'UKSG gave me a community and a place to learn'

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Andrew Barker

Andrew Barker, UKSG chair, looks back on a difficult year – and towards a brighter future (and tells of his love for 50s jazz)

Tell us a little about your background and qualifications…

After my degree in Sociology from the University of Hull – Philip Larkin had been Librarian there (though just too early for me), I began in public libraries, working for Surrey and Hounslow Libraries, meeting my wife in Library School.  I then moved into FE in Norwich and then on to HE via the Universities of East Anglia, Liverpool, Liverpool John Moores and now Lancaster University where I am Director of Library Services & Learning Development. Moving into HE from FE was a huge shock. I had a great manager and UKSG to thank for making it through the first couple of years. UKSG gave me a community and a place to learn about the wider sector and gain knowledge and experience. I owe it a great debt, and I feel a huge commitment to it. I once said that UKSG changed my life – it did then, and it continues to do so now.

What sort of a year has UKSG since the onset of the pandemic?

I’m going to take you back to March 2020 and the dark night of the soul that Bev Acreman (Executive Director of UKSG) and I had when we realised we had to cancel the 2020 conference. This was a huge decision, which we knew would have significant ramifications for the organisation. UKSG is a charity, it’s ‘the’ scholarly communications organisation and we were having to cancel the main source of its income. The money we get from the conference pays for everything UKSG does. Without it, we thought there would be no Insights articles, no webinars, no workshops – no UKSG. What we did not factor in were our great sponsors and all those who agreed to roll over fees for a year and support us. Without them, I would not be answering this question.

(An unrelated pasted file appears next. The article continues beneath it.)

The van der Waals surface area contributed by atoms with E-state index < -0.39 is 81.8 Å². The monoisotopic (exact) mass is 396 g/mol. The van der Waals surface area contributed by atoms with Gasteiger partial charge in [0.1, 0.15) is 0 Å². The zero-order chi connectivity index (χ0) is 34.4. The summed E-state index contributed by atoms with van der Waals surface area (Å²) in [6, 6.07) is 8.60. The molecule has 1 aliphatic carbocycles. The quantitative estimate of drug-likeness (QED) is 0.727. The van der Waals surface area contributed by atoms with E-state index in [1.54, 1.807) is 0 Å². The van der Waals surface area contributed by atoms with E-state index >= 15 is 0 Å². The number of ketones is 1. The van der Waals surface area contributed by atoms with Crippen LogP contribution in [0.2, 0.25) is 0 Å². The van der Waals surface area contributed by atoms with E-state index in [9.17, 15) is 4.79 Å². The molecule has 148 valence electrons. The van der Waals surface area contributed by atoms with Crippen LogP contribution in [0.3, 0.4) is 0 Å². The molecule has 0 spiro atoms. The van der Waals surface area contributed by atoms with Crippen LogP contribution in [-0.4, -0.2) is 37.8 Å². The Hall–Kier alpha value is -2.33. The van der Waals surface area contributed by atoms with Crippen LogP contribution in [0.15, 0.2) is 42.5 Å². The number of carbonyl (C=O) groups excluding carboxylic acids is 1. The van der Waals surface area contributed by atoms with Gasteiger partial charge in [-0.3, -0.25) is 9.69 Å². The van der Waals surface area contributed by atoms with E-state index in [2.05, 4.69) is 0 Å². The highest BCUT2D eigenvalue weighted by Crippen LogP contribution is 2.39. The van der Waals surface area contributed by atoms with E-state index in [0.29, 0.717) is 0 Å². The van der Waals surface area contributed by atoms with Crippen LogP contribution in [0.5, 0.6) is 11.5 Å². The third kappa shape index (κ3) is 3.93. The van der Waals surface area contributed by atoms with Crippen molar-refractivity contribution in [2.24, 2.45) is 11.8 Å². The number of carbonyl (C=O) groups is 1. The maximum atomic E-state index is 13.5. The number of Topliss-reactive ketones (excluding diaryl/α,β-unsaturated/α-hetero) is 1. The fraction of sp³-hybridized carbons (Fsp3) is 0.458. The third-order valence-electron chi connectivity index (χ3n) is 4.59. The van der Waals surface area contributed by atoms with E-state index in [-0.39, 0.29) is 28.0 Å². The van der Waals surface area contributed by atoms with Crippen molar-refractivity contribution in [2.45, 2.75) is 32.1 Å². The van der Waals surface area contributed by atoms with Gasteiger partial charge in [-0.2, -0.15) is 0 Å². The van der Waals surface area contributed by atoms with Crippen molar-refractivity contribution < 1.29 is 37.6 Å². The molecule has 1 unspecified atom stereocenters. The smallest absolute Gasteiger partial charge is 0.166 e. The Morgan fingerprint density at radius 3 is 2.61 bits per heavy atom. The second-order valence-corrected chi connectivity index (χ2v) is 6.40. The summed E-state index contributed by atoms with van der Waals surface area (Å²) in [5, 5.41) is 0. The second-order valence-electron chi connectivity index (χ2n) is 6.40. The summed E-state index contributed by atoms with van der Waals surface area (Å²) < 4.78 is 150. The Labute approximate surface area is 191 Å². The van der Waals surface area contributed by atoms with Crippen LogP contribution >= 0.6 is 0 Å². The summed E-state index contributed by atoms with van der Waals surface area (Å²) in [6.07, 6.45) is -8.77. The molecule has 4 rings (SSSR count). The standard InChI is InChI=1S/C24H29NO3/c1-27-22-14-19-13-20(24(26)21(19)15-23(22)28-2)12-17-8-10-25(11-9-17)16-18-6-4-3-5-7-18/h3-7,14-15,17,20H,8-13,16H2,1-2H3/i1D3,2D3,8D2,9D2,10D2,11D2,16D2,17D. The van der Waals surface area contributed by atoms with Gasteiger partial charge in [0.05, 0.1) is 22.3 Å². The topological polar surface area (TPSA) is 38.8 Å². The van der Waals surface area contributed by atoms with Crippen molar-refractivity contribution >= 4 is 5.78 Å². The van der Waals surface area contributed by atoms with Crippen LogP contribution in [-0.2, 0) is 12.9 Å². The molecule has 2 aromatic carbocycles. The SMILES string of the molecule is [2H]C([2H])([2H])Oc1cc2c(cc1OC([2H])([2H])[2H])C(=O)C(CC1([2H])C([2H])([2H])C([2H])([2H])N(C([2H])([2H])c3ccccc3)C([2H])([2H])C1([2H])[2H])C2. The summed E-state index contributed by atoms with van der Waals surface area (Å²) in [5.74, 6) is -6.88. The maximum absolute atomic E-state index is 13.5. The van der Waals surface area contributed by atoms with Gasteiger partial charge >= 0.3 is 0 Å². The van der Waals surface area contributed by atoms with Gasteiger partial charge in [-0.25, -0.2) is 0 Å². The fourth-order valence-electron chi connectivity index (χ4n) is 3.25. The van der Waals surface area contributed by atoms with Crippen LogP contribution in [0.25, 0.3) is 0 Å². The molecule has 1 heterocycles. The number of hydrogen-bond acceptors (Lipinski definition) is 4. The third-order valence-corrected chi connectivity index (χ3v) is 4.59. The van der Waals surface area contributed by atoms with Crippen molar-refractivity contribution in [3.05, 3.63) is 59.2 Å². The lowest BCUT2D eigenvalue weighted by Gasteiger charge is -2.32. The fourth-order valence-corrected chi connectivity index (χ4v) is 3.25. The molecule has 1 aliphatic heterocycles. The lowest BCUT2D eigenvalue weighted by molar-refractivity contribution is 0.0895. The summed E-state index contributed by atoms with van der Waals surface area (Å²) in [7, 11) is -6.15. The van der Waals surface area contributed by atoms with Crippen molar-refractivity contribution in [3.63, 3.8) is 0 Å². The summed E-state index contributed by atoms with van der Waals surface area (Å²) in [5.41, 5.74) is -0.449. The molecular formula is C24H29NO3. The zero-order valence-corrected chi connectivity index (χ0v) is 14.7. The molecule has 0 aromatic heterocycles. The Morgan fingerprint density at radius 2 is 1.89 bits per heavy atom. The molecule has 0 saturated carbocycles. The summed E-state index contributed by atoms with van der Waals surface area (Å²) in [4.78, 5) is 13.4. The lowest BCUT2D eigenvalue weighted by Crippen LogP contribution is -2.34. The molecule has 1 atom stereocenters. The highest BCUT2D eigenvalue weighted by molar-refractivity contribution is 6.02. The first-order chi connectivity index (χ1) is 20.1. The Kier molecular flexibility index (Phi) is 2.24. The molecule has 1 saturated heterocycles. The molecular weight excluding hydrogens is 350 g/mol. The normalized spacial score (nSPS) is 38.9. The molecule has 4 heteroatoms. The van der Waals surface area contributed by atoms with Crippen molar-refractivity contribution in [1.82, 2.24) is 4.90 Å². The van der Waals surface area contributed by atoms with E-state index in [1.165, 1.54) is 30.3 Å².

So, in terms of finances we had a terrible year – and I cannot overstate that. However, outside of the finances, we saw the best of UKSG. We saw great support from sponsors and organisations across the sector, we have had wonderful engagement with our webinars, seminars, and our November Digital Conference. There was a great attendance from across the sector and across the globe. Finally, we had staff and trustees who have worked incredibly hard to make sure that UKSG’s future is as strong as its past. That effort has been personified by our Executive Director, Bev Acreman, who has worked incredibly hard this last year and has ensured we look forward to our first all-digital annual conference in April.

What are the plans for the UKSG 2021 event? What are the main themes going to be?

We will be all-digital this year, but, we know that people are missing the human elements of a conference – so Bev and her UKSG colleagues (a big up to Vicky Drew and Brian Lewis) are working with an external provider, Underline, to try and retain the human element of the conference. We will be having the exhibition spaces (a big thank you to our exhibitors), we will be bringing people together for informal get together – and we will be having the famous UKSG quiz!  

As it is a digital conference we have introduced reduced rates – I am particularly excited by the Library Delegate Group Membership fee of £ 275.00 + £ 55.00 VAT for four attendees from any library member organisation. We do still offer the single delegate of course – but we wanted to introduced a new flexible way for people to engage with us – particularly those who may not have had the chance in the past. This allows maximum attendance at the conference.